Problem Solving with Society-Centered Design

O'Reilly Media
Oct 15, 2020 · 6 min read

Editor’s Note: As a designer and leading expert on privacy, security and systems change, Sarah Gold, founder and CEO of IF, strives to create interventions that show how technology can respect more of our rights. In this insightful piece, Sarah makes the case that we should move beyond human-centered design to society-centered design, a new framework for products, services, and data that is purpose-built for the 21st century. We’d love to hear from you about what you think about this piece.

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Our world is on fire. For too long we have been complicit, maintaining the status quo. This must change. I’m writing this as we’re living through three pandemics. Covid-19, structurally enabled racism, and the climate crisis. Each of these pandemics make visible the ways that individuals fit into and contribute to wider communities. Or fail to fit in.

Before Covid-19, it’s likely that society made you think of liberal politics or charity or posh events that you rarely get invited to. Now, I bet you think of society as community. We’ve all become more aware of how connected we are to one another, and our responsibilities to our communities. That’s not only for us as people, but for business too.

Until now innovation frameworks like human-centered design, jobs to be done or design thinking have focused on two things. The first is serving the individual in order to make products and services that people want. This is often called “user needs.” The second is following a “growth imperative,” and a financial measure of success. We’ve asked how software and hardware could help drive profit and GDP.

The result is products and services that give us superpowers. You have a pocket supercomputer that can conveniently beckon a taxi instantly to you. You know exactly where you are. You can instantly communicate and transact from anywhere. However these superpowers come at a cost: your attention is a scarce commodity and your data is put to use in an ocean of advertising.

What strikes me the most is that these innovation frameworks only work when organizations and their teams operate from a place of privilege. It’s easier to ignore the unintended consequences (the “negative externalities” in the industry’s dry jargon) when you are personally not impacted. So it’s unsurprising that institutions like Harvard or Stanford gave birth to these methodologies, Silicon Valley companies popularized them, and consultancies packaged them into toolkits. These are organizations that are often predominantly white, male, and affluent.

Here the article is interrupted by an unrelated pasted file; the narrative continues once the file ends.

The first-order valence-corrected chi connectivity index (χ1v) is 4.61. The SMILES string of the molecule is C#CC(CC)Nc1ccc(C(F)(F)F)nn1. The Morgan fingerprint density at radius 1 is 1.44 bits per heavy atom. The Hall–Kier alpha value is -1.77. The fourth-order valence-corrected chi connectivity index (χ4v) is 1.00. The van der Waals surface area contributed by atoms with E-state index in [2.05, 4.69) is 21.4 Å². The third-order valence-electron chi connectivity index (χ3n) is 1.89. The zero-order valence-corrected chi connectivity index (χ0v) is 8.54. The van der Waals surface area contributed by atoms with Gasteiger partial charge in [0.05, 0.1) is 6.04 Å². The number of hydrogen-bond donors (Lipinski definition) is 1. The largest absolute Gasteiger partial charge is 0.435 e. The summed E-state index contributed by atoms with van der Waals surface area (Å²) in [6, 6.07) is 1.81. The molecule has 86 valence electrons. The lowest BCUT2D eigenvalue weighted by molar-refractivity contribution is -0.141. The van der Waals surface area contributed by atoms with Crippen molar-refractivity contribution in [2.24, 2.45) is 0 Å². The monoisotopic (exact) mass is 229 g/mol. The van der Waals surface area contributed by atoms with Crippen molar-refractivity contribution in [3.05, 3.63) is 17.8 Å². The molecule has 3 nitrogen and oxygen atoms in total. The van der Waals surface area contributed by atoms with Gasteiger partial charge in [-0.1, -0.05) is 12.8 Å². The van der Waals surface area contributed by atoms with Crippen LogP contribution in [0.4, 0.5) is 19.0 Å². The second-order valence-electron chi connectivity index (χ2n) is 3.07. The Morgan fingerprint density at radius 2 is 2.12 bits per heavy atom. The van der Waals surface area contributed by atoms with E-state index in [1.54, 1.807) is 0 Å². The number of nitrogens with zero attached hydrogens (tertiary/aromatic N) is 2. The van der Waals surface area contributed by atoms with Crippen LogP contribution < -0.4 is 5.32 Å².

Here’s an example. A new generation of electric bike and scooter rideshare startups made it possible to pick up or leave a scooter anywhere in a city. They removed the charging docks, so the user no longer had to find one that had a scooter available to be used, or had a spare slot to return the scooter to. The user would just tell the app that they’d finished with it, and the app took care of the rest, which was very convenient. But this made the experience of moving around the city harder for everyone else, and particularly affected those with limited mobility. So much focus went into serving the needs of the individual that the needs of other people went ignored.

It doesn’t stop at products and services. Individualism has shaped much of our social contract in the West. Data protection frameworks like Europe’s GDPR give us individual rights to data that represents us. Consent is asked for on an individual basis, with cookie banners being the ultimate divide-and-conquer attack on humanity. If consent was gained through hurried and weary clicks on nagging pop-up barriers on countless websites, can it be considered freely given?

A problem with design for the individual is the assumption that data necessarily represents one person. But it doesn’t. In nearly all cases, data represents many people. For example your DNA represents your parents, siblings, and children. Your location data represents where you’ve been with other people, where you see your friends or the walk to school with your kids. Data is inherently social and represents society.